Housing Outlook Not Rosy
|February 15, 2002|
Investment Analyst Predicts Softening Housing, Home Retailing Markets
Inman News Features
Independent investment firm Chicago-based William Blair & Co. is forecasting at least a moderate decline in existing housing turnover beginning early this year.
The direction of interest rates, coupled with a drop last fall in consumer confidence, will be the swing factors influencing the depth and duration of the housing downturn, the company predicted.
Existing housing sales declined from an average 5.3 million-unit pace in the first half of 2001 to a 5.2 million-unit pace in the second half. Holding this level, which William Blair & Co. considers unlikely, would mean that year-over-year sales would move into negative territory in the first half of 2002, the company predicts.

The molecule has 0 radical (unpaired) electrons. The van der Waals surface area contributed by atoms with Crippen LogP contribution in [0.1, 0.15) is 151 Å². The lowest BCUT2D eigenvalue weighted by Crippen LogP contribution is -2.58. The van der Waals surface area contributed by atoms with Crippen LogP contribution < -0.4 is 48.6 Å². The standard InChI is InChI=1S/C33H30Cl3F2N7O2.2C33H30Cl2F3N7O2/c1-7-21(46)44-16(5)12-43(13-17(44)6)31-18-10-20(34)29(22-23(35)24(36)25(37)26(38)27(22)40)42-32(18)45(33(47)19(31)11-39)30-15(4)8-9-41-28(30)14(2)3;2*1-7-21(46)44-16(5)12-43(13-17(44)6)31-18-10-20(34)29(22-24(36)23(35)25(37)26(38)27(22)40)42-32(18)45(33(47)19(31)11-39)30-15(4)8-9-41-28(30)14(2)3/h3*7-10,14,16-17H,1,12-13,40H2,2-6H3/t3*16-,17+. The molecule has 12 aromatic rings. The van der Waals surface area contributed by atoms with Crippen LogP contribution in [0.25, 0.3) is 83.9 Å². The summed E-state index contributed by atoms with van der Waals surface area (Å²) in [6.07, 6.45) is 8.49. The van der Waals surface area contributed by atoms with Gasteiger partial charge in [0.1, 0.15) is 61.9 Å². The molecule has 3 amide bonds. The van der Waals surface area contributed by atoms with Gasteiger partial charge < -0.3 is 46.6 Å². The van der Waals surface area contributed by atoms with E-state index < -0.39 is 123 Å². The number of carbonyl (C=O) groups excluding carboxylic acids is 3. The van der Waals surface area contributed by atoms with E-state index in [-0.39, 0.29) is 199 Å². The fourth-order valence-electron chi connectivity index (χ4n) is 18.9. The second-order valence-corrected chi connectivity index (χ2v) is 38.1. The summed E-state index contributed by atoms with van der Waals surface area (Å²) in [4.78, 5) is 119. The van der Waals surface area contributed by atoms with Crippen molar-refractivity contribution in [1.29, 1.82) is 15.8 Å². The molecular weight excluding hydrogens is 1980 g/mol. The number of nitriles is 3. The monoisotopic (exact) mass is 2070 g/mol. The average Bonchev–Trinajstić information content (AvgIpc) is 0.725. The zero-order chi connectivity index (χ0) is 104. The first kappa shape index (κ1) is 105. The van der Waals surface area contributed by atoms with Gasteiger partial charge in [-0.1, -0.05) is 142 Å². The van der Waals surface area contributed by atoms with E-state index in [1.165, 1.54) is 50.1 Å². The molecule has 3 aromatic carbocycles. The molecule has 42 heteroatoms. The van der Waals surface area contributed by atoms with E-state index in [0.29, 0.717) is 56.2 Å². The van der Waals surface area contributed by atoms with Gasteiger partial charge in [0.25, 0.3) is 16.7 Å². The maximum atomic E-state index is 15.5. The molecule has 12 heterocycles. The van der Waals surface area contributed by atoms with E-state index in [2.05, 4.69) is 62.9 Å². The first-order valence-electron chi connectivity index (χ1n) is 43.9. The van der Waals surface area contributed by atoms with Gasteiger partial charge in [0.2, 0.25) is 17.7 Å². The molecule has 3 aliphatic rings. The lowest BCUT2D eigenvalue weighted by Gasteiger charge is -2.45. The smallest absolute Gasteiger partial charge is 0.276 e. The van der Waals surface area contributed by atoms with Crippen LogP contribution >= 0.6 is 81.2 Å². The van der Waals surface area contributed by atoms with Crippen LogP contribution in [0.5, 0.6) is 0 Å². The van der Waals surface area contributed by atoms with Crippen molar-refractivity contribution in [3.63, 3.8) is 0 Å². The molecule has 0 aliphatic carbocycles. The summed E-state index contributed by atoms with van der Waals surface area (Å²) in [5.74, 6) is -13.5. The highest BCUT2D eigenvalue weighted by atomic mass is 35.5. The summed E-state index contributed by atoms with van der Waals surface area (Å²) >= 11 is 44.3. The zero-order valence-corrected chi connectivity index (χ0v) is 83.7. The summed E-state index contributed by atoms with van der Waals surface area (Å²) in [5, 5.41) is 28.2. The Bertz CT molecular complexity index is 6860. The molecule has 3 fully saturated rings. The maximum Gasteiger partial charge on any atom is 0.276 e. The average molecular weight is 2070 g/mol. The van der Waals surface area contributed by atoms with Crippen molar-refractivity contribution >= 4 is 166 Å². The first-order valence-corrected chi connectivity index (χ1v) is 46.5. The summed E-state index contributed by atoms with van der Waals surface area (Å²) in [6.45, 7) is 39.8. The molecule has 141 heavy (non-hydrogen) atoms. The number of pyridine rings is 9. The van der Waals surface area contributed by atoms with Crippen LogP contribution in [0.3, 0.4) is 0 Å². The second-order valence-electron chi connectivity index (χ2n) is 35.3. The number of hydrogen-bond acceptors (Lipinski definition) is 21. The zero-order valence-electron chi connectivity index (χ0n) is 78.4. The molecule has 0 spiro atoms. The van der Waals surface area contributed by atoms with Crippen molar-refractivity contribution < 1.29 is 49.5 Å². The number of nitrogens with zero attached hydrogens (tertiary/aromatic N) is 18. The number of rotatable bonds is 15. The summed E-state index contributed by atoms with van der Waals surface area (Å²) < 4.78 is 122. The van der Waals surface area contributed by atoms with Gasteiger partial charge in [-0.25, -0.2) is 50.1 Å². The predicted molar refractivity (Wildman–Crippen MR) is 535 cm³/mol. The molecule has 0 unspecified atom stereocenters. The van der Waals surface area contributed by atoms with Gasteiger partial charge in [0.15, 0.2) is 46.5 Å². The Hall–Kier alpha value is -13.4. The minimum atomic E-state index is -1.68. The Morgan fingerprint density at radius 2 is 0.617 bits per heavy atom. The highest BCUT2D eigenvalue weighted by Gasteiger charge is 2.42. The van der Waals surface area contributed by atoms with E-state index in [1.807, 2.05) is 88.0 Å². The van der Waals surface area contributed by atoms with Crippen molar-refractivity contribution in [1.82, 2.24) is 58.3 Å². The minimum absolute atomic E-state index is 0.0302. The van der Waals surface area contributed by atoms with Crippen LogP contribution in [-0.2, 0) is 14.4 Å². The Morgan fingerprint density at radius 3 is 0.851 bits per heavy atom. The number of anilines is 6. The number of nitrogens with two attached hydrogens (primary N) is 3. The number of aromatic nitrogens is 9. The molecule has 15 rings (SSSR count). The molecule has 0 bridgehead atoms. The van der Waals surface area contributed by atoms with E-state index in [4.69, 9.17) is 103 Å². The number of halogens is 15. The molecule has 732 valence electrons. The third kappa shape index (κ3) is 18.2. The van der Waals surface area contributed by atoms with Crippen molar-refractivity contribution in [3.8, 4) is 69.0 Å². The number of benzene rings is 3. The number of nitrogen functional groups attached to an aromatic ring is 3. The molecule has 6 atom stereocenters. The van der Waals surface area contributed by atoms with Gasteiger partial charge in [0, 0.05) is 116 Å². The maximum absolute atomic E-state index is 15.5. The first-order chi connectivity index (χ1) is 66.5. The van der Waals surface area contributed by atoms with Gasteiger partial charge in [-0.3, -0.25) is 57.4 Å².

Analyst David Ricci discusses the relationship between housing turnover and home improvement industry sales in a report on housing-related retailing.
"Analysis of past existing home sales and U.S. Census Bureau-reported building materials sales data suggests there is lag of as much as six to nine months between a home purchase and related consumer purchases at home improvement centers," Ricci said. "Due to this lag, we expect home improvement industry sales to continue to strengthen through much of 2002 as the lagged impact of the growth in 2001 housing is played out."
But Ricci said home improvement industry sales could begin to weaken later in 2002 in response to the projected housing decline earlier in the year.
Copyright: Inman News Service